Violence is rampant in this country and yet the NRA fights to keep assault weapons legal— weapons that were designed for the sole purpose of maiming large quantities of people in a very short period of time. The cry is raised to protect our children, yet we continue to watch movies and television shows that are filled with and glorify violence, meaningless sex and greed. We still attend boxing matches in which contestants who beat each other up win millions for losing. Other sports that glorify violence (especially hockey) are still widely supported by many. We watched with fascination the trial of a man who was convicted of beating his wife, was accused (and acquitted) of her murder and call him a hero. We execute people who commit particularly violent crimes to show that violence and killing are wrong. What are we really saying to our children about violence?
Drugs are pervasive in our society despite the decades long "war on drugs". We teach our children not to use drugs, then we light up a cigarette and sit down to have a beer after dinner. We tell them drugs are nothing but trouble as the local dealer drives down the street in a new car. We tell them to just say no, to walk away and go somewhere else then take away funding that would allow neighborhoods to create safe places for them to meet and play. What are we really saying to our children about drugs?
We decry the jump in teenage pregnancies and urge our children to practice abstinence. Then we buy jeans that are advertised by half-naked women and perfume that will make us sexier and more desirable to the opposite sex. We watch soap operas and television shows that depict some sexual act virtually every minute. We read tabloids that tout the affairs of the rich and famous. We admire sports heroes who claim to have slept with thousands of women! What are we really saying to our children about sex?
We're outraged at the injustices we see in this society. Yet a young man who hears a woman screaming in the dorm room near his doesn't even bother to knock on the door to see if anything is wrong. A man who is accused of murdering two people has been able to drag out a trial for more than a year because he has the money to afford to hire attorneys who know how to manipulate the law and are arguing technicalities. People are fined more for beating their dogs than their spouses or children, yet we want the government to stop giving support to these people (mostly women) when they finally leave their abuser and try to start a new life. What are we really saying to our children about injustice?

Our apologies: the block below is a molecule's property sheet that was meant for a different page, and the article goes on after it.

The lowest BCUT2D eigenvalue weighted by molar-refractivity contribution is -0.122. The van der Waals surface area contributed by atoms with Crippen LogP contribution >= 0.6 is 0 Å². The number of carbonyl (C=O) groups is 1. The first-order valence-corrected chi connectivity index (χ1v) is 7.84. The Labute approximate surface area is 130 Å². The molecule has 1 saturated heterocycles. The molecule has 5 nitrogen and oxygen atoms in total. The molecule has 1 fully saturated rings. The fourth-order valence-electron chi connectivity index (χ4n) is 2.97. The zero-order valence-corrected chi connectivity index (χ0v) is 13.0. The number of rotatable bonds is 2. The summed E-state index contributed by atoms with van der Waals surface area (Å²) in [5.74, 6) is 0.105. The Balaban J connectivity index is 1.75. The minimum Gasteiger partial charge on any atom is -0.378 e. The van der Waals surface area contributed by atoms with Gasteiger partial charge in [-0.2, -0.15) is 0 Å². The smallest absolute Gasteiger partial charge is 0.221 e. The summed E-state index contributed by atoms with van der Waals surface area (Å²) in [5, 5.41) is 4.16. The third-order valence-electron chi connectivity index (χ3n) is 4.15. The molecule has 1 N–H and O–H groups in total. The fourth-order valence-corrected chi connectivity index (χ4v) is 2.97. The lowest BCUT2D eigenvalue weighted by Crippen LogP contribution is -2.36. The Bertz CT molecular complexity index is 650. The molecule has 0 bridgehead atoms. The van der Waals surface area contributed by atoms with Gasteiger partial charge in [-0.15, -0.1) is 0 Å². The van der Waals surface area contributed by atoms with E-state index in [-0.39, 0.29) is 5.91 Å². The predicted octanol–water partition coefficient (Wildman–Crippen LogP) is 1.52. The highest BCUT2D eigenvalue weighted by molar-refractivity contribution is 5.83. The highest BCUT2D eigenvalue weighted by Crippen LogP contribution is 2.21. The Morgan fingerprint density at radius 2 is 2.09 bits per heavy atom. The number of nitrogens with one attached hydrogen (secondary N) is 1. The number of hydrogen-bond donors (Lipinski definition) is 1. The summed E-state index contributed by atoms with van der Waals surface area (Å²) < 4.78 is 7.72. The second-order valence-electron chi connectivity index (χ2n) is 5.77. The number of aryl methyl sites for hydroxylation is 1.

So how can we change the conflicting messages we're sending our kids?
Stop patronizing violence that's under the guise of entertainment. Stop turning a deaf ear and a blind eye to the violence in our own families for the sake of family pride. Use some common sense when it comes to guns— get rid of them all unless you hunt for food! The second amendment was meant to stop the government from taking control of the citizenry by force. How effective is even an assault weapon going to be against a nuclear or even a conventional bomb. Get tough on violent offenders, taking them out of society until they understand that they don't have the right to hurt someone else.
Remember prohibition? It didn't work then and it's not going to work now. People will always put dangerous chemicals into their bodies for fun, be it alcohol, tobacco, cocaine or some designer drug. Instead of wasting the money trying to stop what can never be stopped, legalize drugs— all drugs— and spend the money saved to educate and treat those who have fallen into the trap of drug/alcohol addiction. Let's create places where these people can use the drugs without posing a danger to others (this includes cigarettes, which poses a risk of cancer to those inhaling the second-hand smoke.) It would not only clean up our streets, it would also clear out our jails (making room for those violent offenders) and our courts of drug case backlogs (allowing other cases to come to trial more quickly).
Teach our children self-respect, that they don't need to look or act a certain way to be important. Refuse to watch movies or television shows that degrade sex or portray it in a casual, meaningless way. Don't buy products that use sex to make a sale. Perhaps most importantly, don't enter into casual sexual relationships then expect your child to refrain from doing so. Recognize that experimenting with sex is natural and provide sound reasons for abstinence (not just "the Bible says you shouldn't do it"), education on the dangers of casual sex and adequate birth control for those who choose to have sex anyway.
To fight injustice, stop trying to force others to believe what we believe, to live how we live, to think the way we think. We must start treating others the way we want them to treat us— with dignity, respect, compassion, tolerance and understanding. This should be a unilateral commitment if need be. We can't sit around and wait for the other guy to change the way he treats us first because the other guy might be doing the same thing— and we'll be waiting forever.
Sound a little radical? Maybe so. But what we have isn't working and what's been tried in the past hasn't worked. (All the hype about how good it was in the fifties— when discrimination was blatant and women had no where to go and children were supposed to suffer abuse in silence and drinking and driving were common place...Get the picture?) We're at the point in our society now that if we don't try something radical, society may not be around to judge whether or not we made the right decision.
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